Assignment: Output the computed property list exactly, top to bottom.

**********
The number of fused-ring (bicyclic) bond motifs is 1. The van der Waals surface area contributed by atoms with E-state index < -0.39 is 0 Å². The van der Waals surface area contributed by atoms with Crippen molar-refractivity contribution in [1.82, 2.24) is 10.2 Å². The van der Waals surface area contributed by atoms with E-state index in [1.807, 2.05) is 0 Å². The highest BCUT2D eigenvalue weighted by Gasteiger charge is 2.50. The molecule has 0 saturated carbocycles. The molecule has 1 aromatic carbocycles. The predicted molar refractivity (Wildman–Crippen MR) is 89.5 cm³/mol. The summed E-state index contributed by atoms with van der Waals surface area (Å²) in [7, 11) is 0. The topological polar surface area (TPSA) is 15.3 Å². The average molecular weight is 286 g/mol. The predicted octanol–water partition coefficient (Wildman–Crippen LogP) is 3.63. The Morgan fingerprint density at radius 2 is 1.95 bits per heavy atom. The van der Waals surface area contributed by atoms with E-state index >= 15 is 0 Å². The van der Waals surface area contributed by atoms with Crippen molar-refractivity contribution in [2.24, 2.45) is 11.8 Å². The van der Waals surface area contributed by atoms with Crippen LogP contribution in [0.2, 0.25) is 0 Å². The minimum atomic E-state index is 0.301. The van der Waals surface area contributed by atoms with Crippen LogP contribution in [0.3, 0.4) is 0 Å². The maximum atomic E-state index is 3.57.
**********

The number of fused-ring (bicyclic) bond motifs is 1. The van der Waals surface area contributed by atoms with E-state index < -0.39 is 0 Å². The van der Waals surface area contributed by atoms with Crippen molar-refractivity contribution in [1.82, 2.24) is 10.2 Å². The van der Waals surface area contributed by atoms with E-state index in [1.807, 2.05) is 0 Å². The highest BCUT2D eigenvalue weighted by Gasteiger charge is 2.50. The molecule has 0 saturated carbocycles. The molecule has 1 aromatic carbocycles. The predicted molar refractivity (Wildman–Crippen MR) is 89.5 cm³/mol. The summed E-state index contributed by atoms with van der Waals surface area (Å²) in [7, 11) is 0. The topological polar surface area (TPSA) is 15.3 Å². The average molecular weight is 286 g/mol. The predicted octanol–water partition coefficient (Wildman–Crippen LogP) is 3.63. The Morgan fingerprint density at radius 2 is 1.95 bits per heavy atom. The van der Waals surface area contributed by atoms with E-state index >= 15 is 0 Å². The van der Waals surface area contributed by atoms with Crippen molar-refractivity contribution in [2.24, 2.45) is 11.8 Å². The van der Waals surface area contributed by atoms with Crippen LogP contribution in [0.2, 0.25) is 0 Å². The minimum atomic E-state index is 0.301. The van der Waals surface area contributed by atoms with Crippen LogP contribution in [0.3, 0.4) is 0 Å². The maximum atomic E-state index is 3.57.